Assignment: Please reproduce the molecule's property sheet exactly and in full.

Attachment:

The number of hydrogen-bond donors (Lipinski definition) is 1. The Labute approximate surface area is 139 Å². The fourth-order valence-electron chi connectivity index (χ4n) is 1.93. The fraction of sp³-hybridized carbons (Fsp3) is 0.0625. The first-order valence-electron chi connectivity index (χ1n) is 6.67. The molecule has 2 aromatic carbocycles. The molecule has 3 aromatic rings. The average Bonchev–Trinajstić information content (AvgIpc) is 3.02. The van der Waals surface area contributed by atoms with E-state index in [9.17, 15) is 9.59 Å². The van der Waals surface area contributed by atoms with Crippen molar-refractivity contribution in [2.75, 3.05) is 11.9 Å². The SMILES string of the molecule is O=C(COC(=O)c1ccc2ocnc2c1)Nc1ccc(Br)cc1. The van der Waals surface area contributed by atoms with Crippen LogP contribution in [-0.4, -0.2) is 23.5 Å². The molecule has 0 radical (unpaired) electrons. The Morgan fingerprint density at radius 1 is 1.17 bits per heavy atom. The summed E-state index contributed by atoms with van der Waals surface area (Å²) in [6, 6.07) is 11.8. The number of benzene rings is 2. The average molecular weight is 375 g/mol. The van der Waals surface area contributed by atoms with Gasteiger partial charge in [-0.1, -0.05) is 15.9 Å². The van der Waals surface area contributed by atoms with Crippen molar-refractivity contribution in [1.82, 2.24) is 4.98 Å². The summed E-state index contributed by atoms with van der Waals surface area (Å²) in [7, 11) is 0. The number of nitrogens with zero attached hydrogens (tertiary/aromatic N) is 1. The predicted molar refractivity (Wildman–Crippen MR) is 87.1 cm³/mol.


The number of hydrogen-bond donors (Lipinski definition) is 1. The Labute approximate surface area is 139 Å². The fourth-order valence-electron chi connectivity index (χ4n) is 1.93. The fraction of sp³-hybridized carbons (Fsp3) is 0.0625. The first-order valence-electron chi connectivity index (χ1n) is 6.67. The molecule has 2 aromatic carbocycles. The molecule has 3 aromatic rings. The average Bonchev–Trinajstić information content (AvgIpc) is 3.02. The van der Waals surface area contributed by atoms with E-state index in [9.17, 15) is 9.59 Å². The van der Waals surface area contributed by atoms with Crippen molar-refractivity contribution in [2.75, 3.05) is 11.9 Å². The SMILES string of the molecule is O=C(COC(=O)c1ccc2ocnc2c1)Nc1ccc(Br)cc1. The van der Waals surface area contributed by atoms with Crippen LogP contribution in [-0.4, -0.2) is 23.5 Å². The molecule has 0 radical (unpaired) electrons. The Morgan fingerprint density at radius 1 is 1.17 bits per heavy atom. The summed E-state index contributed by atoms with van der Waals surface area (Å²) in [6, 6.07) is 11.8. The number of benzene rings is 2. The average molecular weight is 375 g/mol. The van der Waals surface area contributed by atoms with Gasteiger partial charge in [-0.1, -0.05) is 15.9 Å². The van der Waals surface area contributed by atoms with Crippen molar-refractivity contribution in [1.82, 2.24) is 4.98 Å². The summed E-state index contributed by atoms with van der Waals surface area (Å²) in [7, 11) is 0. The number of nitrogens with zero attached hydrogens (tertiary/aromatic N) is 1. The predicted molar refractivity (Wildman–Crippen MR) is 87.1 cm³/mol.